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Inside Mountain View

New right-to-lease ordinance promises relief for renters

New right-to-lease ordinance promises relief for renters


Mountain View Tenants Coalition/Facebook
Residents gather in the fall to protest Mountain View’s rising rents. Rent relief is on the way in the form of a new ordinance.

A controversial Mountain View law requiring landlords to provide lease opt...

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Hidden Villa's summer experience plants seeds that last a lifetime



Youth who attend summer camps at Hidden Villa benefit from both the social interaction and communing with nature. Town Crier file photo

Youth circle around a countertop island in a small kitchen learning to bake a cake as others converse under a grove of trees on an outdoor patio. Minutes later, with baskets and shovels in hand, the teens fan out across the farmyard to clean bedding from the pigpens and gather eggs in the henhouse.

There are no televisions, mobile phones or fast food anywhere in sight, but these campers don’t seem to notice. The magic of Hidden Villa – the 1,600-acre nonprofit organic farm and preserve in Los Altos Hills – sets in, giving modern adolescents a memorable experience with lasting impact.

“Overall, it just has the best vibe around it possible,” said 17-year-old Hidden Villa camper and counselor-in-training Steffan Salas. “It’s really a nonjudgmental place where you can be yourself. … It’s pretty hard to find a place like that.”

Salas, a high school senior from Menlo Park who has spent 11 summers at Hidden Villa Summer Camp, noted that camp counselors and other campers serve as an important support network as he navigates the pathway to adulthood. Last summer he returned to Hidden Villa for his first “official paying job” as a residential camp intern.

“It’s kind of cool to move on from a part of childhood and start acting and fulfilling an adult role here and in life in general,” he said.

Whether at day camps for first- through fourth-grade children, or wilderness camps in the Santa Cruz Mountains for eighth- through 10th-graders, molding young people into responsible citizens is an important component of the Hidden Villa experience, which has roots in promoting social justice since it hosted the nation’s first multiracial camp in 1945.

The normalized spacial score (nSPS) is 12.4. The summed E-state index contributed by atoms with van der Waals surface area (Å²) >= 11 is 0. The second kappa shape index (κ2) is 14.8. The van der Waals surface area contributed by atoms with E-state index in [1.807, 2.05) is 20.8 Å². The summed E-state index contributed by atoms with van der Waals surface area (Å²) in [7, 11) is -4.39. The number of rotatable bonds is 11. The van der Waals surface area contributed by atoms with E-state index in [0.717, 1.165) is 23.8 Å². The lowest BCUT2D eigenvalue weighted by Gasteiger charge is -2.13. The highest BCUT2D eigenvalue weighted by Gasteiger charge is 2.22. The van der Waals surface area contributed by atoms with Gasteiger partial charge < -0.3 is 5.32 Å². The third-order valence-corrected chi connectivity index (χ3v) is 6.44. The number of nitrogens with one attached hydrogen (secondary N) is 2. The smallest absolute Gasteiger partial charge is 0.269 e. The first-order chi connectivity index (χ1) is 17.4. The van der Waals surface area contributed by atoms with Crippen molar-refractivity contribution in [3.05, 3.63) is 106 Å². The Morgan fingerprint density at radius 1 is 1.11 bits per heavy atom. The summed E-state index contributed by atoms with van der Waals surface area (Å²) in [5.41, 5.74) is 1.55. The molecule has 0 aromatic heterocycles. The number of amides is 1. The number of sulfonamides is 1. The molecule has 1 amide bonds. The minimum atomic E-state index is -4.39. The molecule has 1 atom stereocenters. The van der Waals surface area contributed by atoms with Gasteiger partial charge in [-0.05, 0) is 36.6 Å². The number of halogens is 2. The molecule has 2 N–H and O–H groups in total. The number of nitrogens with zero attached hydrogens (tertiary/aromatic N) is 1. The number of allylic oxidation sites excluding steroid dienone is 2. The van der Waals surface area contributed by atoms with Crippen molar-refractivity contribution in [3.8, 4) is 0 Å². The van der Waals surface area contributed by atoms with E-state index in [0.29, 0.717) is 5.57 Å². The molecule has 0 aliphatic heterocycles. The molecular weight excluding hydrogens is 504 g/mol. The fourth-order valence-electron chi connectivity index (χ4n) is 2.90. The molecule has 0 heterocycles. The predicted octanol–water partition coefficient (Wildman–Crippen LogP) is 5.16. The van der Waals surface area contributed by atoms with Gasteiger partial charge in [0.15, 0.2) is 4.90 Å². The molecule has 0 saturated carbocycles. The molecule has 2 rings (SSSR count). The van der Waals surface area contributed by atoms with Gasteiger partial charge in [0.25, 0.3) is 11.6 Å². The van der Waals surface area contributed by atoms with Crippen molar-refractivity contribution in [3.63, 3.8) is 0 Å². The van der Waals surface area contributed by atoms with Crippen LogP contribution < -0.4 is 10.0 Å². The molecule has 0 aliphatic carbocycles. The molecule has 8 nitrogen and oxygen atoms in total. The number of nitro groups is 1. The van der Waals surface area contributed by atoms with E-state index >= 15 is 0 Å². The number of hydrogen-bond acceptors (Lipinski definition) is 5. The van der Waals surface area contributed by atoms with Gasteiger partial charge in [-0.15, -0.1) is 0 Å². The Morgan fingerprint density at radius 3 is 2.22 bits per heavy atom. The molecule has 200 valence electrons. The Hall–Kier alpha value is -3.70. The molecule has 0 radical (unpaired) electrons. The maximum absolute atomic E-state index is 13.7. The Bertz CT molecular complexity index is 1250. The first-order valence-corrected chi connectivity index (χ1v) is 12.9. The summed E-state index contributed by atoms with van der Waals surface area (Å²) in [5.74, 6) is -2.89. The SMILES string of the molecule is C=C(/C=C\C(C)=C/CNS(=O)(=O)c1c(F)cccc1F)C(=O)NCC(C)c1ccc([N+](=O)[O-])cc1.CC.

According to Hidden Villa Camp Director Nikki Bryant, staff members are trained to be educators who can facilitate conversations that encourage curiosity and critical thinking. Evening gatherings at the campfire allow campers to reflect on issues of race, class, gender, sexuality, family and the environment.

“We show them how the actions they perform are contributing to the well-being of the community they’re in,” Bryant said. “We reach for growth and connection in a way that the world often fails to do for people.”

Contributions from the Town Crier Holiday Fund and other donors enable youth of all socioeconomic backgrounds to participate in the Hidden Villa camp experience.

Nearly 50 percent of the 1,200 students who attend camp each summer are supported by a scholarship. Bryant said a stockpile of camp necessities like sleeping bags and swimsuits donated by local residents are also available, a measure that ensures a positive experience for every camper.

“We want (youth) to be somewhere where they can wander around without having to worry about the complications they’re used to in their communities,” she said. “Camp provides you with an opportunity to talk with one another, resolve conflict and be confident in what you do – something our society just doesn’t have a lot of systems for.”